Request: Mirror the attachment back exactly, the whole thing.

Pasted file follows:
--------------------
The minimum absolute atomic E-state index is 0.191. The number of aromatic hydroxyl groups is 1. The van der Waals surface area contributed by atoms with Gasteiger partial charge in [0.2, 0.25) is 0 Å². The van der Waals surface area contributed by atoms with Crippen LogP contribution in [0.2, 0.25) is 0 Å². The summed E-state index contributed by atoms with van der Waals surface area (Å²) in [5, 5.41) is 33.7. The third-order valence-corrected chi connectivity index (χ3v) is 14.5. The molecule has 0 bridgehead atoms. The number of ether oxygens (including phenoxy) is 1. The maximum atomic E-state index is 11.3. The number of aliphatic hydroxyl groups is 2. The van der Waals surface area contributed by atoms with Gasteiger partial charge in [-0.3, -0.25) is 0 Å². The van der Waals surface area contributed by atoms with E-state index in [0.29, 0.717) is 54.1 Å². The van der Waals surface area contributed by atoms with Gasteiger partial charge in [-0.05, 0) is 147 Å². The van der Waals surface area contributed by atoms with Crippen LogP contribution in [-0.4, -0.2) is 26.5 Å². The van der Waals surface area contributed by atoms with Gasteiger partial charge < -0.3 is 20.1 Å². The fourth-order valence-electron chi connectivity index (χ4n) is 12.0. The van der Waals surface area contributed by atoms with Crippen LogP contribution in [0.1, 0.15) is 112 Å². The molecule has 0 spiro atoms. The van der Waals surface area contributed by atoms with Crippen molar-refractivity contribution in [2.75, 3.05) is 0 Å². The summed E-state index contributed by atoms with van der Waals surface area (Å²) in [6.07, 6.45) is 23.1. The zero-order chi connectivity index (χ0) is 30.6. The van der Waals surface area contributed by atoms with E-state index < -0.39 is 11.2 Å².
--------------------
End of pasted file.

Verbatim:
The minimum absolute atomic E-state index is 0.191. The number of aromatic hydroxyl groups is 1. The van der Waals surface area contributed by atoms with Gasteiger partial charge in [0.2, 0.25) is 0 Å². The van der Waals surface area contributed by atoms with Crippen LogP contribution in [0.2, 0.25) is 0 Å². The summed E-state index contributed by atoms with van der Waals surface area (Å²) in [5, 5.41) is 33.7. The third-order valence-corrected chi connectivity index (χ3v) is 14.5. The molecule has 0 bridgehead atoms. The number of ether oxygens (including phenoxy) is 1. The maximum atomic E-state index is 11.3. The number of aliphatic hydroxyl groups is 2. The van der Waals surface area contributed by atoms with Gasteiger partial charge in [-0.3, -0.25) is 0 Å². The van der Waals surface area contributed by atoms with E-state index in [0.29, 0.717) is 54.1 Å². The van der Waals surface area contributed by atoms with Gasteiger partial charge in [-0.05, 0) is 147 Å². The van der Waals surface area contributed by atoms with Crippen LogP contribution in [-0.4, -0.2) is 26.5 Å². The van der Waals surface area contributed by atoms with Gasteiger partial charge < -0.3 is 20.1 Å². The fourth-order valence-electron chi connectivity index (χ4n) is 12.0. The van der Waals surface area contributed by atoms with Crippen LogP contribution in [0.1, 0.15) is 112 Å². The molecule has 0 spiro atoms. The van der Waals surface area contributed by atoms with Crippen molar-refractivity contribution in [2.75, 3.05) is 0 Å². The summed E-state index contributed by atoms with van der Waals surface area (Å²) in [6.07, 6.45) is 23.1. The zero-order chi connectivity index (χ0) is 30.6. The van der Waals surface area contributed by atoms with E-state index < -0.39 is 11.2 Å².